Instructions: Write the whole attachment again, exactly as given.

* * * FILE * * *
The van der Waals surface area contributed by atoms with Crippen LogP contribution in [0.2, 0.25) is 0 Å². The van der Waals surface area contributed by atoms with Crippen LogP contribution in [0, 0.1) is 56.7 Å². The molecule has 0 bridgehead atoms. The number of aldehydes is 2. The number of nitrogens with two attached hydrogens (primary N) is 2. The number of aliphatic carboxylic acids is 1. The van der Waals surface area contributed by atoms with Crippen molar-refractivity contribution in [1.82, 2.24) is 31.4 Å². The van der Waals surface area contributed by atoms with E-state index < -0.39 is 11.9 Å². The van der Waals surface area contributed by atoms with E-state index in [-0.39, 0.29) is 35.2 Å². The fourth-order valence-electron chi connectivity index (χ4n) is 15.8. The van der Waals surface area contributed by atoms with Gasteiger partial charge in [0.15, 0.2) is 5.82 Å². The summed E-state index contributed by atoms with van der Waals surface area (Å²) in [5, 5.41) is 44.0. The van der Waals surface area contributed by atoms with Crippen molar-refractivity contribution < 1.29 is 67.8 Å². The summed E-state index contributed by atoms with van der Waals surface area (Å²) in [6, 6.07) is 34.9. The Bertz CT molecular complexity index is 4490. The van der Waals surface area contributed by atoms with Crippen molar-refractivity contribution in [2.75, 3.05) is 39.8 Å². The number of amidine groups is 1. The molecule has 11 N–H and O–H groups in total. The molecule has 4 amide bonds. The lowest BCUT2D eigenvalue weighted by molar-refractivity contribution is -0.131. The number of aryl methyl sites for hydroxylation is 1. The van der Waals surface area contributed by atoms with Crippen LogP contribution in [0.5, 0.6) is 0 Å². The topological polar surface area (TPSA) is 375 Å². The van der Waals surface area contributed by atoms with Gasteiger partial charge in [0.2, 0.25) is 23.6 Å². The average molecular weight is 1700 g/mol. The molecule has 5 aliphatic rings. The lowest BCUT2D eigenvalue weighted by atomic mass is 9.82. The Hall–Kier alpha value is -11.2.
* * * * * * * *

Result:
The van der Waals surface area contributed by atoms with Crippen LogP contribution in [0.2, 0.25) is 0 Å². The van der Waals surface area contributed by atoms with Crippen LogP contribution in [0, 0.1) is 56.7 Å². The molecule has 0 bridgehead atoms. The number of aldehydes is 2. The number of nitrogens with two attached hydrogens (primary N) is 2. The number of aliphatic carboxylic acids is 1. The van der Waals surface area contributed by atoms with Crippen molar-refractivity contribution in [1.82, 2.24) is 31.4 Å². The van der Waals surface area contributed by atoms with E-state index < -0.39 is 11.9 Å². The van der Waals surface area contributed by atoms with E-state index in [-0.39, 0.29) is 35.2 Å². The fourth-order valence-electron chi connectivity index (χ4n) is 15.8. The van der Waals surface area contributed by atoms with Gasteiger partial charge in [0.15, 0.2) is 5.82 Å². The summed E-state index contributed by atoms with van der Waals surface area (Å²) in [5, 5.41) is 44.0. The van der Waals surface area contributed by atoms with Crippen molar-refractivity contribution < 1.29 is 67.8 Å². The summed E-state index contributed by atoms with van der Waals surface area (Å²) in [6, 6.07) is 34.9. The Bertz CT molecular complexity index is 4490. The van der Waals surface area contributed by atoms with Crippen molar-refractivity contribution in [2.75, 3.05) is 39.8 Å². The number of amidine groups is 1. The molecule has 11 N–H and O–H groups in total. The molecule has 4 amide bonds. The lowest BCUT2D eigenvalue weighted by molar-refractivity contribution is -0.131. The number of aryl methyl sites for hydroxylation is 1. The van der Waals surface area contributed by atoms with Crippen LogP contribution in [0.5, 0.6) is 0 Å². The topological polar surface area (TPSA) is 375 Å². The van der Waals surface area contributed by atoms with Gasteiger partial charge in [0.2, 0.25) is 23.6 Å². The average molecular weight is 1700 g/mol. The molecule has 5 aliphatic rings. The lowest BCUT2D eigenvalue weighted by atomic mass is 9.82. The Hall–Kier alpha value is -11.2.